The galley kitchen is perhaps the most efficient of all kitchens when it comes to the original and primary use of the kitchen: cooking. After all, this layout takes its name from the galley, or kitchen, of a ship or airplane. By nature and necessity, these kitchens make use of small, cramped spaces to feed tens or even hundreds of people. Many restaurant and other commercial kitchens are designed in similar fashion, with cooks working in a long, narrow space between appliances and counter space.
"From a functionality perspective, most kitchens in restaurants are galley kitchens," says Duncan Firth, chef de cuisine at Barona Resort & Casino in San Diego. "For a chef, it works great. Everybody's lined up close together. Plates are on one side, pans on the other."
But what works in a commercial kitchen has some drawbacks in a home. The galley layout doesn't have room for a dining area, and it limits interaction with guests and with family, which can make a home cook feel like "you're trotting out the plate like you're catering," says Firth.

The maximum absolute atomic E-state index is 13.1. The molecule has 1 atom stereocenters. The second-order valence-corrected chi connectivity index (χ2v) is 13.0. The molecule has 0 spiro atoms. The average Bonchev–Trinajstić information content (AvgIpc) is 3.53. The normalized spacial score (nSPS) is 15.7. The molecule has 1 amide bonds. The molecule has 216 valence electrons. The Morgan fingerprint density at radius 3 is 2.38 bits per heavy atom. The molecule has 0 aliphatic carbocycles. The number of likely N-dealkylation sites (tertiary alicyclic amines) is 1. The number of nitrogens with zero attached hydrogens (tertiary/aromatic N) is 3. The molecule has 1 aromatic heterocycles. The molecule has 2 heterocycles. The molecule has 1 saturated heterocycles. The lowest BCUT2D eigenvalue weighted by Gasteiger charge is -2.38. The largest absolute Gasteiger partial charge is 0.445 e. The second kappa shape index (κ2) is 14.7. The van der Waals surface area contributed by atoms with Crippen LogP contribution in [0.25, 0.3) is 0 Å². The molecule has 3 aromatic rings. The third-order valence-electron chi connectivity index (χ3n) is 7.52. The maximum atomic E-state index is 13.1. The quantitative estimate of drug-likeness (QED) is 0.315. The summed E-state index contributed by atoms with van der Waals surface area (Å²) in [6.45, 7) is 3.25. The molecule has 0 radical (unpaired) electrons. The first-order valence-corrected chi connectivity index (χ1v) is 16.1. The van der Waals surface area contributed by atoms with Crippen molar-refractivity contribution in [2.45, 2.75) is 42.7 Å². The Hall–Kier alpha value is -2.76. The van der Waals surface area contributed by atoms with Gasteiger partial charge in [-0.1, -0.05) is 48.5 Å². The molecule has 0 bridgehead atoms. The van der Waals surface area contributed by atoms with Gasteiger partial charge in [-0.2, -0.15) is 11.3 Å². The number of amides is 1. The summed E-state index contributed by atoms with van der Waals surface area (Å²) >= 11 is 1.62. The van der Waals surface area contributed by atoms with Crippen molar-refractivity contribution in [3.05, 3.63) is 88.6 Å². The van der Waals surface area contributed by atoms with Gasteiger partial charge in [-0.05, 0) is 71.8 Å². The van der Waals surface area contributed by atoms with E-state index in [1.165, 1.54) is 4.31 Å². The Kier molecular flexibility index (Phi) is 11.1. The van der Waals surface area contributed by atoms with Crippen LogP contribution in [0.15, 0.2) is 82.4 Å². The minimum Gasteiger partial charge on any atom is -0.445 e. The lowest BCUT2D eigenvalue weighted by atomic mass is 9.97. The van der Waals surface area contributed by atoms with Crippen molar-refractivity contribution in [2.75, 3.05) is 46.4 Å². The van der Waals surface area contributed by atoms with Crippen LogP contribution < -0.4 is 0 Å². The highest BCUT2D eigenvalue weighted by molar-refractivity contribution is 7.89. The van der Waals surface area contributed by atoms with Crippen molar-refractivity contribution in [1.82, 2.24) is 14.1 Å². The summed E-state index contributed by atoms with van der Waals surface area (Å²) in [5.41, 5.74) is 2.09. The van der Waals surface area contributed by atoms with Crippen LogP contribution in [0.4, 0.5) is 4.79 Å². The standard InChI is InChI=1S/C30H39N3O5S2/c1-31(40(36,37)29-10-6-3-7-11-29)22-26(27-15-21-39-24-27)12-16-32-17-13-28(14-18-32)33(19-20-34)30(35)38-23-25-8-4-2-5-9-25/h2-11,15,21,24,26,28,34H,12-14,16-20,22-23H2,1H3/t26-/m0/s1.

A galley kitchen that is open on both sides as shown, rather than just on one end, helps to bring in more light and create a feeling of connection to the rest of the home. A decorative range hood and glass-front upper cabinets also prevent the kitchen from feeling closed in, while having the cooktop and sink located on the same wall keeps the messiest part of the kitchen close to the cleanup area.
Alternatively, you could turn one of the walls of cabinetry and appliances into an island for a more entertaining friendly update on the galley kitchen.